It’s not supposed to work this way. Conventional economic theory suggests that the richer a society becomes, the more citizens demand democracy, freedom and liberty. There is even a happily metric magic number: 10,000. Historically, when a country’s per capita GDP hits the 10,000 level, it is either a democracy already or it becomes one within a decade.
GDP per capita in SA in 1994 was eerily close to that level. China hit the 10,000 level in 2014 and yet, when President Xi Jinping of China delivered his marathon speech at the opening ceremony of the 19th Communist Party congress on Friday, concessions to a freer society seemed the last thing on his mind.
In fact, the opposite. Xi held out China as a model for the new era, saying his country had developed its economy without imitating western values. "It offers a new option for other countries and nations who want to speed up their development while preserving their independence," he said.
So should countries like SA take Xi up on his offer and imitate the Chinese system, which has lifted 500-million people out of poverty over three decades?
Perhaps the biggest danger for outsiders is misunderstanding the reasons and cause of China’s success. Most people think of China as a repressive one-party state; it is and it is not. There is an element of democracy at local level. There is some opposition in parliament, but it’s contained within strict limits.
Some take seriously the Chinese state’s notional desire to follow a Leninist model. It does and it does not. Chinese state-owned companies are huge, and extremely efficient. But their efficiency is somewhat dependent on low wages and by South African standards, exploitative working conditions.
Just one measure of the complexity of the Chinese Communist Party Congress is that it includes, by some estimates, more than 100 dollar billionaires. There is not a single dollar billionaire in the US congress, and Donald Trump is the first billionaire president yet.
The complexity of the Chinese system, bound up in millennia of history and the near failure of the model during the Cultural Revolution, has resulted in a system that is unique. China has developed a state imbued with an obsessive desire to reform and perform in order to underpin its survival, which it guards jealously. In so doing, it may be sowing the seeds of an untenable future, but for the moment, the game is in balance.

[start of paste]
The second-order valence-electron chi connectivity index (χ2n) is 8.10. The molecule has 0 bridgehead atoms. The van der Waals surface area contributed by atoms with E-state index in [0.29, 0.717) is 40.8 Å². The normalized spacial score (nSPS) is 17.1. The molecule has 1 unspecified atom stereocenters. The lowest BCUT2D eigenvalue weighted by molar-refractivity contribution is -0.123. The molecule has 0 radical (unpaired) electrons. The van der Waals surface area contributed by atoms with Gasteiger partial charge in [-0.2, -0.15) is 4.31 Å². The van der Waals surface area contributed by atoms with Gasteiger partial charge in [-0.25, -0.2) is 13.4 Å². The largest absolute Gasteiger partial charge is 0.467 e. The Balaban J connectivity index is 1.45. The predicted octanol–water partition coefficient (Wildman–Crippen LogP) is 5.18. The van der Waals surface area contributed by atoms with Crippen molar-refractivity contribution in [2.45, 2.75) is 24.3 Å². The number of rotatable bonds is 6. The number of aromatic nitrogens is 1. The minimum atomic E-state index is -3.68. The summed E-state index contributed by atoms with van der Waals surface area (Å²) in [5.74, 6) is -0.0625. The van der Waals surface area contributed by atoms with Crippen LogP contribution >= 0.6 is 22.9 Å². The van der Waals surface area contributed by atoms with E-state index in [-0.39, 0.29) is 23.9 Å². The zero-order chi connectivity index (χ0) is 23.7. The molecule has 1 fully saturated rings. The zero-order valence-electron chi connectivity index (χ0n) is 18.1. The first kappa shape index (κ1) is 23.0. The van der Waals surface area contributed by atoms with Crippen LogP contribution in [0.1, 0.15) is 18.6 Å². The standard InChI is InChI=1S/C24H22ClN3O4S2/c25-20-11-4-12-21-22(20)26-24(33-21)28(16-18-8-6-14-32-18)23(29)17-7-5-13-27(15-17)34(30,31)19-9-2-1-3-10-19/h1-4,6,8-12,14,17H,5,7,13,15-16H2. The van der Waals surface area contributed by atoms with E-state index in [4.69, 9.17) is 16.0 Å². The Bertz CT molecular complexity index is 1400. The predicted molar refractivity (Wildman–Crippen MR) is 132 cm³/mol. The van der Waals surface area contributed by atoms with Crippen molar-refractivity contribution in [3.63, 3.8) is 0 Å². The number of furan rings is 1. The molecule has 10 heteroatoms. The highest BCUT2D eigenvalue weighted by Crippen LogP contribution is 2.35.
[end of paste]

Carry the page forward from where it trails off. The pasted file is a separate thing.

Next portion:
The success of the system is tempting for developing countries, especially those like SA with a one-party dominant system, and particularly countries such as SA with a historic affection for left-wing ideology.
Promotion takes decades and is based on said performance. That tradition somehow entirely escaped the ANC
As president elect, Jacob Zuma was clearly enamoured of the Chinese system and after he visited China in 2008, he insisted that members of the governing ANC’s national executive committee do the same. The whole "developmental state" ideology with a national development plan and the state "leading" development is a misapplication of the Chinese model they brought back. The results have been disastrous.
The idea was for state-owned enterprises to lay the foundations of a new country, as they had been told the Chinese state had done. Except in China they did and they didn’t. In the minds of Beijing mandarins, the new era is their achievement. The real driver of Chinese development, in fact, emerged in the private sector, notably in Shenzen and Shanghai — but the private sector representatives are too discreet to rub the noses of the ultra-sensitive party officials in that fact.
The other difference is that within the Chinese state, performance is crucial. Promotion takes decades and is based on said performance. That tradition somehow entirely escaped the ANC, which slammed untested, largely incompetent and often corrupt people into state-owned enterprises. Turns out, economic models are elusive things. But one thing is certain, Alexander Pope was right: a little knowledge is a dangerous thing.